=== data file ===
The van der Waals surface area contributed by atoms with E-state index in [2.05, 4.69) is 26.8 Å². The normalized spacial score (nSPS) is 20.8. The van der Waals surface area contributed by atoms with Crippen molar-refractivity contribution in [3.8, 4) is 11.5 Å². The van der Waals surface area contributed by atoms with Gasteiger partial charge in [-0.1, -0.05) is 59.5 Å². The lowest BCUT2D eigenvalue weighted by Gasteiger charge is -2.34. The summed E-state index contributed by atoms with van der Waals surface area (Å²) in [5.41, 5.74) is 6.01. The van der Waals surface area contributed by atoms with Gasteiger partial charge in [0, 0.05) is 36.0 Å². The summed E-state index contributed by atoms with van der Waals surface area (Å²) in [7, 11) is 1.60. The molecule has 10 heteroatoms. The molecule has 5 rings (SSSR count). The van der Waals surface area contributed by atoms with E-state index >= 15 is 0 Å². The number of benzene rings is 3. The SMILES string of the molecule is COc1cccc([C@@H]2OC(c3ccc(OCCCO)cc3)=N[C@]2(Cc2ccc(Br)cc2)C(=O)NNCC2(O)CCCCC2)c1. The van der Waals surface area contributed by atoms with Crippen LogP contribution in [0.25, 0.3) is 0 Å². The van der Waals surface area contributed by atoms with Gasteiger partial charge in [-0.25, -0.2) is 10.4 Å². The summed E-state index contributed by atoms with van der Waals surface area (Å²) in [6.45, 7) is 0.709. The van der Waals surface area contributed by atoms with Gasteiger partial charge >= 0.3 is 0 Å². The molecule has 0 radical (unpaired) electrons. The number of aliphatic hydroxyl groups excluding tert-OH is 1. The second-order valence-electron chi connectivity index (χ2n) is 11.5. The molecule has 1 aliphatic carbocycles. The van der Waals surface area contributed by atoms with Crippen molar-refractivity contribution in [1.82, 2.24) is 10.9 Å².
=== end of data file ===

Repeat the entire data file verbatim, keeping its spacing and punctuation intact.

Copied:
The van der Waals surface area contributed by atoms with E-state index in [2.05, 4.69) is 26.8 Å². The normalized spacial score (nSPS) is 20.8. The van der Waals surface area contributed by atoms with Crippen molar-refractivity contribution in [3.8, 4) is 11.5 Å². The van der Waals surface area contributed by atoms with Gasteiger partial charge in [-0.1, -0.05) is 59.5 Å². The lowest BCUT2D eigenvalue weighted by Gasteiger charge is -2.34. The summed E-state index contributed by atoms with van der Waals surface area (Å²) in [5.41, 5.74) is 6.01. The van der Waals surface area contributed by atoms with Gasteiger partial charge in [0, 0.05) is 36.0 Å². The summed E-state index contributed by atoms with van der Waals surface area (Å²) in [7, 11) is 1.60. The molecule has 10 heteroatoms. The molecule has 5 rings (SSSR count). The van der Waals surface area contributed by atoms with E-state index >= 15 is 0 Å². The number of benzene rings is 3. The SMILES string of the molecule is COc1cccc([C@@H]2OC(c3ccc(OCCCO)cc3)=N[C@]2(Cc2ccc(Br)cc2)C(=O)NNCC2(O)CCCCC2)c1. The van der Waals surface area contributed by atoms with Crippen LogP contribution in [0.25, 0.3) is 0 Å². The van der Waals surface area contributed by atoms with Gasteiger partial charge in [-0.25, -0.2) is 10.4 Å². The summed E-state index contributed by atoms with van der Waals surface area (Å²) in [6.45, 7) is 0.709. The van der Waals surface area contributed by atoms with Gasteiger partial charge >= 0.3 is 0 Å². The molecule has 0 radical (unpaired) electrons. The number of aliphatic hydroxyl groups excluding tert-OH is 1. The second-order valence-electron chi connectivity index (χ2n) is 11.5. The molecule has 1 aliphatic carbocycles. The van der Waals surface area contributed by atoms with Crippen molar-refractivity contribution in [1.82, 2.24) is 10.9 Å².